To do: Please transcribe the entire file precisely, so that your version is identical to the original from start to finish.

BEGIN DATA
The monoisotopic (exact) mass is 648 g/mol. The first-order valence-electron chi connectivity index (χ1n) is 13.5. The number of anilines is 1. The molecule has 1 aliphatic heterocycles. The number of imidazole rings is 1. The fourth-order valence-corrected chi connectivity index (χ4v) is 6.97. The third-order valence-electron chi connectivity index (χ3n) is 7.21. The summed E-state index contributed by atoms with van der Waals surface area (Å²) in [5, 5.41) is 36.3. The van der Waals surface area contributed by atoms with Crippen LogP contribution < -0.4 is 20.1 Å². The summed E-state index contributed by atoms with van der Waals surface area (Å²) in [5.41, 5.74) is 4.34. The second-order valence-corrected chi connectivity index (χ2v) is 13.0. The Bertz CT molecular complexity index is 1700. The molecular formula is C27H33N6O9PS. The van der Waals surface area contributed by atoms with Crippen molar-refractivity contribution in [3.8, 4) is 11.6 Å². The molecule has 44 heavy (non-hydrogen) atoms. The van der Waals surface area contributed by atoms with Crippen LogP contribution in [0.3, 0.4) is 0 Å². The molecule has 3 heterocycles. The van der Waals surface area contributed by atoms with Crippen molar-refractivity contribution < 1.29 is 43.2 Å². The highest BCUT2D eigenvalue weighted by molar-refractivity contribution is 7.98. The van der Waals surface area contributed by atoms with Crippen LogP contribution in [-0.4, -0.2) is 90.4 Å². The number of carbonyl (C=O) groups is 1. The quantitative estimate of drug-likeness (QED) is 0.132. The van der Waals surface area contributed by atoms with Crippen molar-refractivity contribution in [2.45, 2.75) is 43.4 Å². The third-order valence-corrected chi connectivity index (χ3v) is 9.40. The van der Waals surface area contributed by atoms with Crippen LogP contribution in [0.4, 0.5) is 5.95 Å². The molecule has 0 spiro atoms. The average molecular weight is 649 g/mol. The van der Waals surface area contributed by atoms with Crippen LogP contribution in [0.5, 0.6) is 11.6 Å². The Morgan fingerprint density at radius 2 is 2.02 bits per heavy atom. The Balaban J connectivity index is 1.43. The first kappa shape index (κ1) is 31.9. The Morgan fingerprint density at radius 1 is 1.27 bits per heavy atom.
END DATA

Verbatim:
The monoisotopic (exact) mass is 648 g/mol. The first-order valence-electron chi connectivity index (χ1n) is 13.5. The number of anilines is 1. The molecule has 1 aliphatic heterocycles. The number of imidazole rings is 1. The fourth-order valence-corrected chi connectivity index (χ4v) is 6.97. The third-order valence-electron chi connectivity index (χ3n) is 7.21. The summed E-state index contributed by atoms with van der Waals surface area (Å²) in [5, 5.41) is 36.3. The van der Waals surface area contributed by atoms with Crippen LogP contribution < -0.4 is 20.1 Å². The summed E-state index contributed by atoms with van der Waals surface area (Å²) in [5.41, 5.74) is 4.34. The second-order valence-corrected chi connectivity index (χ2v) is 13.0. The Bertz CT molecular complexity index is 1700. The molecular formula is C27H33N6O9PS. The van der Waals surface area contributed by atoms with Crippen molar-refractivity contribution in [3.8, 4) is 11.6 Å². The molecule has 44 heavy (non-hydrogen) atoms. The van der Waals surface area contributed by atoms with Crippen LogP contribution in [0.3, 0.4) is 0 Å². The molecule has 3 heterocycles. The van der Waals surface area contributed by atoms with Crippen molar-refractivity contribution < 1.29 is 43.2 Å². The highest BCUT2D eigenvalue weighted by molar-refractivity contribution is 7.98. The van der Waals surface area contributed by atoms with Crippen LogP contribution in [-0.4, -0.2) is 90.4 Å². The number of carbonyl (C=O) groups is 1. The quantitative estimate of drug-likeness (QED) is 0.132. The van der Waals surface area contributed by atoms with Crippen molar-refractivity contribution in [2.45, 2.75) is 43.4 Å². The third-order valence-corrected chi connectivity index (χ3v) is 9.40. The van der Waals surface area contributed by atoms with Crippen LogP contribution in [0.4, 0.5) is 5.95 Å². The molecule has 0 spiro atoms. The average molecular weight is 649 g/mol. The van der Waals surface area contributed by atoms with Crippen LogP contribution in [0.5, 0.6) is 11.6 Å². The Morgan fingerprint density at radius 2 is 2.02 bits per heavy atom. The Balaban J connectivity index is 1.43. The first kappa shape index (κ1) is 31.9. The Morgan fingerprint density at radius 1 is 1.27 bits per heavy atom.